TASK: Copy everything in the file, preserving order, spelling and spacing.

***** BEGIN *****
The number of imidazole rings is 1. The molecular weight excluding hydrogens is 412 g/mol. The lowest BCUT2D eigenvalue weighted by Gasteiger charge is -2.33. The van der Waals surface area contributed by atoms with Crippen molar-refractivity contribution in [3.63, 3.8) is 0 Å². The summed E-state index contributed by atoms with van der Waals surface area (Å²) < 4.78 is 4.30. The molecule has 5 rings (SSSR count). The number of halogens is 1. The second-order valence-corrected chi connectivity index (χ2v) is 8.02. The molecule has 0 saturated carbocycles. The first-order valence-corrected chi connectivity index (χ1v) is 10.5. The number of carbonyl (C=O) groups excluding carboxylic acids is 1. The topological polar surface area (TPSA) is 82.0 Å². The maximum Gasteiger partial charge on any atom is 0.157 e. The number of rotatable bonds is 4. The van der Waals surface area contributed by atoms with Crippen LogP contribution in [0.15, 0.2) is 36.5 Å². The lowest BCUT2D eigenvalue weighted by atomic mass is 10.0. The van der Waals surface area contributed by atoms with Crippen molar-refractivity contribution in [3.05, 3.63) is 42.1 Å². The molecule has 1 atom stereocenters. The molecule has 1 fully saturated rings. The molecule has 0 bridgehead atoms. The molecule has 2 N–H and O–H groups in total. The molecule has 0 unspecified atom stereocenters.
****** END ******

The number of imidazole rings is 1. The molecular weight excluding hydrogens is 412 g/mol. The lowest BCUT2D eigenvalue weighted by Gasteiger charge is -2.33. The van der Waals surface area contributed by atoms with Crippen molar-refractivity contribution in [3.63, 3.8) is 0 Å². The summed E-state index contributed by atoms with van der Waals surface area (Å²) < 4.78 is 4.30. The molecule has 5 rings (SSSR count). The number of halogens is 1. The second-order valence-corrected chi connectivity index (χ2v) is 8.02. The molecule has 0 saturated carbocycles. The first-order valence-corrected chi connectivity index (χ1v) is 10.5. The number of carbonyl (C=O) groups excluding carboxylic acids is 1. The topological polar surface area (TPSA) is 82.0 Å². The maximum Gasteiger partial charge on any atom is 0.157 e. The number of rotatable bonds is 4. The van der Waals surface area contributed by atoms with Crippen LogP contribution in [0.15, 0.2) is 36.5 Å². The lowest BCUT2D eigenvalue weighted by atomic mass is 10.0. The van der Waals surface area contributed by atoms with Crippen molar-refractivity contribution in [3.05, 3.63) is 42.1 Å². The molecule has 1 atom stereocenters. The molecule has 1 fully saturated rings. The molecule has 0 bridgehead atoms. The molecule has 2 N–H and O–H groups in total. The molecule has 0 unspecified atom stereocenters.